In 2019, playwright Tina Satter used the FBI transcript of an interview with NSA translator and US Air Force veteran Reality Leigh Winner for her play Is This a Room. This has now been adapted for HBO’s new film Reality.
The film is a word for word acting out of Winner’s interrogation at her home from FBI agents Justin C Garrick (Josh Hamilton) and R Wallace Taylor (Marchánt Davis). Satter even deals with redactions from the transcript with a sudden vibration of the picture & Sweeney disappearing off screen for a split second before returning with the dialogue we are allowed to hear, it’s cleverly done.
One of the unique things about seeing this on-screen, as apposed to reading the transcript directly is being able to witness the body language of the actors and how that applies to the context of the words. Both the FBI agents and Reality are not saying what they mean, they’re skirting around what they really know and pushing each other subtly in the direction they want.
Particularly with the Agents, they push Reality to expose what they already know. You can tell they’re looking for non verbal cues as well as the truth from her. As we see Sweeney awkwardly shuffle around the room, her eyes subtly water on and off, even her face reddens with emotion.
It’s fascinating to watch, it’s essentially a film with three people talking all the way through, yet there is so much non-verbal acting going on and that is testament to the superb skills of the actors involved.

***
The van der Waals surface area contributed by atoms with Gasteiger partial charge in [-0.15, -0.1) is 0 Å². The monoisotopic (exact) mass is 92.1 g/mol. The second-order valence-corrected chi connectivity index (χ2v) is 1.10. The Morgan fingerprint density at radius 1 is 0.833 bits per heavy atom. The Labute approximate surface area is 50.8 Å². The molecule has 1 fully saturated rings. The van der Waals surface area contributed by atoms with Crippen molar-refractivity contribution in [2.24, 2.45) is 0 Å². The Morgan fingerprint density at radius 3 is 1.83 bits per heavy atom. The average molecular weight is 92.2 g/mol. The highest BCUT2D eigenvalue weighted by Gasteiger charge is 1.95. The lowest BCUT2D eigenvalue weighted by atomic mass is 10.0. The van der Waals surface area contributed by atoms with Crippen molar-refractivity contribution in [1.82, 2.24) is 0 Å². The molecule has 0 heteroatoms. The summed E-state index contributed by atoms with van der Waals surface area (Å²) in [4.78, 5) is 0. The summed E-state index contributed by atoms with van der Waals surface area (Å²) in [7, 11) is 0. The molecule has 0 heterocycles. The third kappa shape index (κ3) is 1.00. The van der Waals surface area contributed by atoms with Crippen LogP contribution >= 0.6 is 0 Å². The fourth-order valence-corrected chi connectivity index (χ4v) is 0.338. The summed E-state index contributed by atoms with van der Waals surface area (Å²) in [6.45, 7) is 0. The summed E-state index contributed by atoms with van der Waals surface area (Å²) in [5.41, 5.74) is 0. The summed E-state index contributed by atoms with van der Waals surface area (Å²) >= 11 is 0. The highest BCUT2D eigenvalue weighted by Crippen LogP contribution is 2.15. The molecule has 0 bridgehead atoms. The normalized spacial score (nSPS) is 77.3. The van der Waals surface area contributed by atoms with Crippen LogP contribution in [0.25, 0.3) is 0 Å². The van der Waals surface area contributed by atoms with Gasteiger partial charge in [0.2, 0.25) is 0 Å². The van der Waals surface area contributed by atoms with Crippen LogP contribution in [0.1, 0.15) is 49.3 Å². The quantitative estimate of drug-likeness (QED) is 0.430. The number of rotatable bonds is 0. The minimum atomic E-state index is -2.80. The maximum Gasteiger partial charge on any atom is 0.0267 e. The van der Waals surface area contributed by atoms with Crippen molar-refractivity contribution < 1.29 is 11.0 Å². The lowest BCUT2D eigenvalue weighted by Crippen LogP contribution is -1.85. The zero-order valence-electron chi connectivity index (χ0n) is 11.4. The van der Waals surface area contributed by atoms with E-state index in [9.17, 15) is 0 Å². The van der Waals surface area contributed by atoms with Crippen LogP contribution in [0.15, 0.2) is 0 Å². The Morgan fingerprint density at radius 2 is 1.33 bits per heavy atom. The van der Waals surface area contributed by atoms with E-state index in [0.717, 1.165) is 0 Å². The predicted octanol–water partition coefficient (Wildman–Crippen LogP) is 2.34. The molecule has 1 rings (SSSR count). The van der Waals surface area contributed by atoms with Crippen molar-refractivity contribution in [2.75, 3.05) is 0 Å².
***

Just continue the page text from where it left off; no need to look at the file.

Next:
FBI agents accost Winner with a warrant to search her home and car for “the possible mishandling of classified information.” Which is a violation of the Espionage Act.
You feel a real sense of vulnerability from Winner as she is approached by an ever growing horde of large men & government vehicles. All of them ready with friendly smiles and reassurance that her co-operation is “completely voluntary.” Yet you feel her intimidation and a level of threat lingering in the air.
The initial interactions between the three are incredibly awkward as the conversation flows from procedural enquiries about weapons and perceived threats in the house to casual bumbling talk about pets. And still in these moments the film maintains a palm sweating tension. Winners body language screams ‘I’m going to jail.’
There’s also plenty of context adding material with the use of news clips, real photographs from her Instagram account and recorded phones calls.
It’s a great concept to take a transcript like this and apply it to the screen, but what really makes it come to life is the fantastic acting performances.